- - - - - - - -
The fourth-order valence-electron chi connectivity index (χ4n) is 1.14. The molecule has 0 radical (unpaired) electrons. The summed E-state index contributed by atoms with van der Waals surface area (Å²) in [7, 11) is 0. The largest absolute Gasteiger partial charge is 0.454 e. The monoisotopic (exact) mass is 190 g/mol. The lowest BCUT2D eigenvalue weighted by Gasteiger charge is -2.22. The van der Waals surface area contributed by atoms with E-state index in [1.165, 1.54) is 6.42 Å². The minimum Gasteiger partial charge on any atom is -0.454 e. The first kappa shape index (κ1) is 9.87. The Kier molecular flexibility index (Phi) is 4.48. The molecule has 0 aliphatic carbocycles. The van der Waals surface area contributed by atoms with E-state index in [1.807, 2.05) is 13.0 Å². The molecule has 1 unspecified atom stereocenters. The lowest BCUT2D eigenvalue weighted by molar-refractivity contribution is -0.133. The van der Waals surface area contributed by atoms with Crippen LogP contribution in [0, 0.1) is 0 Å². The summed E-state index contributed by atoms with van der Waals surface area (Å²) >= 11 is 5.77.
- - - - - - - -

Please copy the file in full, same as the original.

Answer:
The fourth-order valence-electron chi connectivity index (χ4n) is 1.14. The molecule has 0 radical (unpaired) electrons. The summed E-state index contributed by atoms with van der Waals surface area (Å²) in [7, 11) is 0. The largest absolute Gasteiger partial charge is 0.454 e. The monoisotopic (exact) mass is 190 g/mol. The lowest BCUT2D eigenvalue weighted by Gasteiger charge is -2.22. The van der Waals surface area contributed by atoms with E-state index in [1.165, 1.54) is 6.42 Å². The minimum Gasteiger partial charge on any atom is -0.454 e. The first kappa shape index (κ1) is 9.87. The Kier molecular flexibility index (Phi) is 4.48. The molecule has 0 aliphatic carbocycles. The van der Waals surface area contributed by atoms with E-state index in [1.807, 2.05) is 13.0 Å². The molecule has 1 unspecified atom stereocenters. The lowest BCUT2D eigenvalue weighted by molar-refractivity contribution is -0.133. The van der Waals surface area contributed by atoms with Crippen LogP contribution in [0, 0.1) is 0 Å². The summed E-state index contributed by atoms with van der Waals surface area (Å²) >= 11 is 5.77.